Turkish newspaper marvels at S-400 missiles after Russia visit
A Turkish journalist has published an effusive report on the Russian missile defence systems at the heart of the recent rift in U.S.-Turkish relations, declaring them superior to the U.S.-built alternative.
Nerdun Hacıoğlu, a journalist working for Turkey’s pro-government daily Hürriyet, on Wednesday detailed the features of the S-400 missile systems Turkey purchased from Russia for Turkish readers after a visit to Kubinka polygon in Moscow.
Turkey is expected to receive the first S-400 missile system in 10 days, Turkish President Recep Tayyip Erdoğan said last week. The first S-400 batteries will be deployed to Ankara, Cumhuriyet newspaper reported on Wednesday.
The U.S. Congress is expected to level sanctions at Turkey for the purchase of Russian systems, which U.S. military officials count as a security threat to NATO-built defence systems.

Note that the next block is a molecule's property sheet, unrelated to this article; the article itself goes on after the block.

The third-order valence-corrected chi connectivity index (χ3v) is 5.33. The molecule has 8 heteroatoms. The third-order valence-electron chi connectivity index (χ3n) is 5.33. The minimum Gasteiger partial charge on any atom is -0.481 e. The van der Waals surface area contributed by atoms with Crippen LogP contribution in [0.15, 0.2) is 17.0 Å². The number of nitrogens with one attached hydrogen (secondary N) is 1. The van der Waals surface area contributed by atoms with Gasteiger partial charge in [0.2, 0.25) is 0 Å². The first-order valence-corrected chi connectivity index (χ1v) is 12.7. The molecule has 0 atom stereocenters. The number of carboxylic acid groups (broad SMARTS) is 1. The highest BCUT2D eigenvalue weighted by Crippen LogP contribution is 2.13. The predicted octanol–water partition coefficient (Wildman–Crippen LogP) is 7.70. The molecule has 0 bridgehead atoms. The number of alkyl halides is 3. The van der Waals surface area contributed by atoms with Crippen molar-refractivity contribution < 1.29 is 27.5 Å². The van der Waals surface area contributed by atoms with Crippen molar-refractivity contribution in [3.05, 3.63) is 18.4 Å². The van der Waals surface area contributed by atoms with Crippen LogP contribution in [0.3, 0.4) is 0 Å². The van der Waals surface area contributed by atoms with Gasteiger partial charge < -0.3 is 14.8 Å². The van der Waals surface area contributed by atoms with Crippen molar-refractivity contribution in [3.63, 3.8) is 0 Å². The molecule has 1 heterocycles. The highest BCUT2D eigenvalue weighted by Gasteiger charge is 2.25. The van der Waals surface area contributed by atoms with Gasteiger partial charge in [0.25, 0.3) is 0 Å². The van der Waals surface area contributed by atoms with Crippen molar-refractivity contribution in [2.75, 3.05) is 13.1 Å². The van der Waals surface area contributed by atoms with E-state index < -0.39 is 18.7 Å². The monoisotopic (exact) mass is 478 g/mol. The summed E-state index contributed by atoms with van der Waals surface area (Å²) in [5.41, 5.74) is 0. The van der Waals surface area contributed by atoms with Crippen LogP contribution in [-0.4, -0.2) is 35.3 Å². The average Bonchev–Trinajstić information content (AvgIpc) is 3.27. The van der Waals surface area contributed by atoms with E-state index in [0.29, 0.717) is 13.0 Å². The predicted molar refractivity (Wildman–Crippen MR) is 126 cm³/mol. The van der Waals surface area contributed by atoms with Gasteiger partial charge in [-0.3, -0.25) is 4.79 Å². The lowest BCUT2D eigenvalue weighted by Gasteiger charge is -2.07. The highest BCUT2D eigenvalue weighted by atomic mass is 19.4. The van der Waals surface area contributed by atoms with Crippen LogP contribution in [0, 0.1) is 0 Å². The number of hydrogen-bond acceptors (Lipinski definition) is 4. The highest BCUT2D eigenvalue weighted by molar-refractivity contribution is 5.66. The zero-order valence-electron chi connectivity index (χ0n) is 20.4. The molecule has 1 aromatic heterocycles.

Hacıoğlu said he had visited Moscow ahead of the delivery and inspected a missile system that had been manufactured so recently that he could “smell the fresh paint on it”.
Russian authorities allowed Hacıoğlu to take photos of the S-400s’ launching pad when they learned that he was on a press visit from Turkey, the journalist said.
“The missile system you are looking at is the equivalent of the air defence system we sold to Turkey and will be delivered in a short time,” Hacıoğlu quoted a Russian major as saying during his visit to Kubinka.
The journalist said that the S-400 batteries, known as the "Triumf" in Russia and better known to NATO as the SA-21 "Growler”, were superior, by Russian defence industry experts’ reckoning, to U.S.-made Patriots.
The secret of the S-400s’ success lies in their 600-km range radar and mechanism for vertical launch, Hacıoğlu said.
While the S-400 launching pads can be installed in a 10-metre wide street, the Patriots launch at a 45-degree angle and thus require an empty space as large as a football field to deploy, he said.